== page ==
Russo: What's the meaning behind the trade for tough guy Rupp?
- Blog Post by: Michael Russo
- February 4, 2013 - 2:48 PM
As you know by now, the Wild traded Darroll Powe and Nick Palmieri to the New York Rangers for rugged 33-year-old veteran forward Mike Rupp this afternoon.
Rupp will meet the Wild in Minnesota on Tuesday and practice for the first time Wednesday. He will likely make his Wild debut Thursday against Vancouver wearing No. 27.
Rupp video highlights are here.
The common theme the last few days around the Wild has been size and specifically the Wild’s lack of it up front. The Wild’s board play has been poor, especially in Friday’s 3-1 loss at Anaheim.
So yesterday, the Wild recalled Charlie Coyle to make his NHL debut tonight at Phoenix. Today, it acquires a 6-foot-5, 230-pound versatile forward that will make the bottom-six tougher. He’s also another character guy that’s known as a great teammate.
He won a Stanley Cup in 2003 with New Jersey, scoring the Cup-clinching goal against Chuck Fletcher’s Ducks.
“I have pretty bad memories of Mike Rupp,” Fletcher cracked. “He wasn’t my favorite player or anybody in Anaheim at that point.”
Coach Mike Yeo also coached him in Pittsburgh.
“He’s a big guy, he’s won a Stanley Cup and brings a lot of size, experience and grit to our team," Fletcher said. "He’ll bring a presence to our lineup and complement [our skilled players].”
Asked if he recognized a size deficiency with the Wild and is trying to rectify that, Fletcher notes that guys like Mikko Koivu, Dany Heatley, Clayton Stoner, Justin Falk are big, that Zach Parise, Kyle Brodziak, Cal Clutterbuck and Zenon Konopka play big, but he said, “When you go on the road, having size is important, the perception of size is important.”
He feels Rupp will be able to contribute in multiple ways. He’s also a media darling.
Powe was acquired from the Philadelphia Flyers two summers ago and immediately signed to a three-year deal. Fletcher called him a high character player who brought speed and energy to the lineup. He thanked Powe, who was well-liked in the Wild room. He finished second among NHL forwards last year with 91 blocked shots.
Still, he was playing a fourth-line role this year, limited minutes, was expendable and frankly his game is limited. As coach Mike Yeo said this morning before the trade, his game hasn’t been sharp this year.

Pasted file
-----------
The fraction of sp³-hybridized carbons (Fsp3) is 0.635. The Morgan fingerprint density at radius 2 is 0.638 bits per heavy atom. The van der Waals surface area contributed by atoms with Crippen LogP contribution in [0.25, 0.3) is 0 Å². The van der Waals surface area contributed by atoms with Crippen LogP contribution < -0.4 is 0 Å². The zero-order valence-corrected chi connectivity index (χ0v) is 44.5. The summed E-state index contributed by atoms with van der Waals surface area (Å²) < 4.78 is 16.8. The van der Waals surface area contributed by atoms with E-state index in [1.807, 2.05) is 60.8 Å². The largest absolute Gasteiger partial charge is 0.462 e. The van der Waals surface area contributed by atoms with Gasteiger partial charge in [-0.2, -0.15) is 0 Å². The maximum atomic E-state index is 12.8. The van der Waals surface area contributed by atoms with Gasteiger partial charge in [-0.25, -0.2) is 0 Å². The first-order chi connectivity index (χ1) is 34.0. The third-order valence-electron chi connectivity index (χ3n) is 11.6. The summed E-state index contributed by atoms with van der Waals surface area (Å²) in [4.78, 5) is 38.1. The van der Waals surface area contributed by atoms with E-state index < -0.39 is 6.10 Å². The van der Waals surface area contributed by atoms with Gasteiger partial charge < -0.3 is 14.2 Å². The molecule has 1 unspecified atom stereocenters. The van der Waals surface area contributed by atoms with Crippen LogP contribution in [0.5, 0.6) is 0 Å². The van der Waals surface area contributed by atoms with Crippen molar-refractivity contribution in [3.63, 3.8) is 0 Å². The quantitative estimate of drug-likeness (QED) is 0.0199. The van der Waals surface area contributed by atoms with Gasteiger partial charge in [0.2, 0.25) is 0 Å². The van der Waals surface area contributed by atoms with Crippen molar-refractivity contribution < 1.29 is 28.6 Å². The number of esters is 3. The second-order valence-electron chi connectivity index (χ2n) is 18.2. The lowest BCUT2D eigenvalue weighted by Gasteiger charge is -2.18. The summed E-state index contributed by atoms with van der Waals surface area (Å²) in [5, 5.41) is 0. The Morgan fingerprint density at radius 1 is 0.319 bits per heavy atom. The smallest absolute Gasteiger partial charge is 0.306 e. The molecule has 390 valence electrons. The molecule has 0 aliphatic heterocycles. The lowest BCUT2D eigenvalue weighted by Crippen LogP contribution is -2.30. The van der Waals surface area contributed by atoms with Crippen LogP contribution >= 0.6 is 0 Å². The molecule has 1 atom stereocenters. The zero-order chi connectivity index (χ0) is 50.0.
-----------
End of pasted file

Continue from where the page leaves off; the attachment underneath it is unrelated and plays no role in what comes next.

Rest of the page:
Palmieri, to me, is just a non-factor. He held out last summer. He refused to report to Houston initially after being cut from camp. As I wrote a few weeks ago, he was on the outs and had no future in Minnesota. It was just a matter of time before the Wild moved him.
In terms of cap hits, Powe had another year left at $1.067 million. Rupp has another year at $1.5 million.
Trading 2 for 1 also frees up a contract. The Wild was at the max 50. Now it’s at 49.
I haven’t talk with Rupp yet. Powe was on the phone making arrangements when I saw him in the lobby an hour ago.
As for Matt Kassian, his future may also be elsewhere at this point. He’s being scratched in his ninth consecutive game tonight. At some point, the Wild either needs to move him or put him on waivers to give him a chance at being claimed elsewhere. He deserves it. He’s a good soldier, a great character guy, etc.
But if you need to get grittier on the wall and the Wild’s calling up players and making trades rather than putting Kassian in, it’s clear the writing’s on the wall and the end of his line in Minnesota could be on the horizon.
“I’ll sit down with the coaches and see what makes sense,” Fletcher said. “I have to talk to Matt and his representation and see what the coaches think and do what’s right for the team and for Matt going forward.”
Asked if he’s got anything else in the works, Fletcher said, “We were looking for some size and this deal presented itself and we jumped on it. We’ll see how players respond. We need a little bit more production from some of our guys. If we want to be a competitive team this year, we’re going to need some diversified scoring, some secondary scoring, so we’ll keep looking for that.”
This is all about getting the attention of the team, too.
Yeo wants to see how Devin Setoguchi and Mikael Granlund plays on the fourth line tonight with Zenon Konopka, who joked that those two “won the lottery.”
“This is kind of a message [to Setoguchi and Granlund] and let’s see how they react,” Yeo said. “We want to see them have a good night.”
Yeo said Charlie Coyle coming up without an injury and getting second-line duty should be a message to the team, too.
“I haven’t gone in and made a big deal talking about it in front of the group,” Yeo said. “But certainly you would want to read between the lines. We’re committed to winning hockey games and putting the best product on the ice. We’ll do whatever we have to.”
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